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FCA: ‘We’re on the cusp of real change in financial services’

The FCA says the developments it is seeing through Project Innovate suggests the financial services industry is catching up with the game-changing technology seen in other sectors.

In an interview with City AM, FCA executive director of strategy and competition Chris Woolard says he expects financial technology to continue to develop at a pace, with larger players adopting technology and smaller firms scaling up or being acquired by bigger firms.

He says: “From a consumer’s perspective, this is maybe quite an exciting time where we begin to see change in the financial services industry that is perhaps not dissimilar to some of the changes we might have seen in other industries that have been impacted by technology in the last 15 to 20 years.

“So far, largely financial services has been quite resistant to that and we’re seeing a period open up where, actually, we could see some real change.”

But he adds: “There’s always a danger of having a crystal ball. All predictions are always proven wrong.”

Project Innovate was launched in October 2014 to help firms bring new products and services to market. The regulator has also set up what it calls a regulatory “sandbox”, where firms can trial their services in a limited way with the FCA before launching to the wider market.

Last year the sandbox received 69 applications, of which 18 were selected, including proposals from HSBC and True Potential.

The second wave of applications has seen 77 firms apply, including some from outside the UK.


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There are 16 comments at the moment, we would love to hear your opinion too.

  1. FCA: ‘We’re on the cusp of real change in financial services’ – Again!

  2. We’re still awaiting some real (positive) changes in financial services regulation which, to date, the FCA has shown no signs of delivering. So far, the FAMR has been just hot air with no meaningful proposals having emerged. I’m not one to slate the RDR as an unmitigated failure but certain elements of it should be repealed (or, at the very least, considerably toned down) whilst in some areas the FCA clearly still needs to up its game, not least by way of measures to identify and home in swiftly on dodgy practices which all too often result in boatloads of uninsured liabilities falling on the rest of us by way of the FSCS. The FCA needs to (be forced to) move away from its entrenched position that all the industry’s maladies are the fault of others but never a consequence of its own failures ~ the “sorry history” to which Andrew Bailey referred shortly after taking office.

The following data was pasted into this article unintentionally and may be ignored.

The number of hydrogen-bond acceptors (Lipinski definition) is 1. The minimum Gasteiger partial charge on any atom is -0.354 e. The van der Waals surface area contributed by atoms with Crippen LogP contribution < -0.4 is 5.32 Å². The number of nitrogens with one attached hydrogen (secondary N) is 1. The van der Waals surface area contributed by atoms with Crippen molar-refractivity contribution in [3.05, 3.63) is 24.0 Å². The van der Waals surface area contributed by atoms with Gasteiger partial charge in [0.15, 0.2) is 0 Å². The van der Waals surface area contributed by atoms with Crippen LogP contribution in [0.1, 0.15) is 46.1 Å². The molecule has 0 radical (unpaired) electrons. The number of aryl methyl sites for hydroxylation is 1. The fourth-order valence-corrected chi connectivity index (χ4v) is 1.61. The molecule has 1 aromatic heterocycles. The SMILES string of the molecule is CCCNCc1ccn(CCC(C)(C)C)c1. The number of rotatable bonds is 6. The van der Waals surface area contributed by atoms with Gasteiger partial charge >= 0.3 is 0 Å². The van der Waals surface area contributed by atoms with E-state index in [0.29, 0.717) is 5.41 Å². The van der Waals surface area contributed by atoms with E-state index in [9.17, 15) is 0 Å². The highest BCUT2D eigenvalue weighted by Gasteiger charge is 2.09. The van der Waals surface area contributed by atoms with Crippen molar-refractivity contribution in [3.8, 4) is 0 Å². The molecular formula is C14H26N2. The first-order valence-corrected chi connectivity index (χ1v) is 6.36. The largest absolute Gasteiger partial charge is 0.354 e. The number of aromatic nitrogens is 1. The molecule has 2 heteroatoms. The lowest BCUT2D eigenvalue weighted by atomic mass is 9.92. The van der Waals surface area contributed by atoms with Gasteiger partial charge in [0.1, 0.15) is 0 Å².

3. “…..he expects financial technology to continue to develop at a pace”

    So maybe eventually machines will give the advice. Upshot being that when things go wrong you may have to whistle for redress and the worst that happens is that the machine is dismantled.

    A dystopian future is not everyone’s idea of heaven.

  4. No Mathew
    Its about the industry.

  5. Will the FCA be able to keep up?

    Chris Woolard has the excuse already set up if not, ‘All predictions are always proven wrong’

    In this instance we must ask the Regulator to prove to everyone that ‘Past Performance’ is indeed only an ‘indicator’ for the future.

  6. Mechanisation and technological advances usually mean job losses.

    The questions is whose? Advisers or regulators? I bet I can guess which.

  7. Stewart Hutcheson 20th March 2017 at 4:09 pm

    Worth maybe also reading this MM article from 6th March by Ian McKenna where he makes some interesting comments re the FCA’s part in the progress until now.

  8. Promises promises

  9. I wish the FCA would focus on today and ensuring funding for compensations etc is done in a morally acceptable way. Frustrating the FCA is hell bent of trying to innovate when they should take care of the basics first, like justice and fairness across fee blocks.

  10. No comment from the regulator about the importance of considered and appropriate advice then. Of course not

  11. As we know “Power corrupts and absolute power corrupts absolutely” the FCA has a statute of limitations of 1 year !! Who allowed that, this stupid profession that who.

  12. The FCA cannot cope with the requirements of making the perfect market for advisers and consumers alike. I can’t help but feel it’s primary objective is to find new ways to claw cash from the banks ….

  13. I just read an article about the FSCS paying out £3m for yet another failed non-regulated firm and then moved to this for a more positive read ……. pah!

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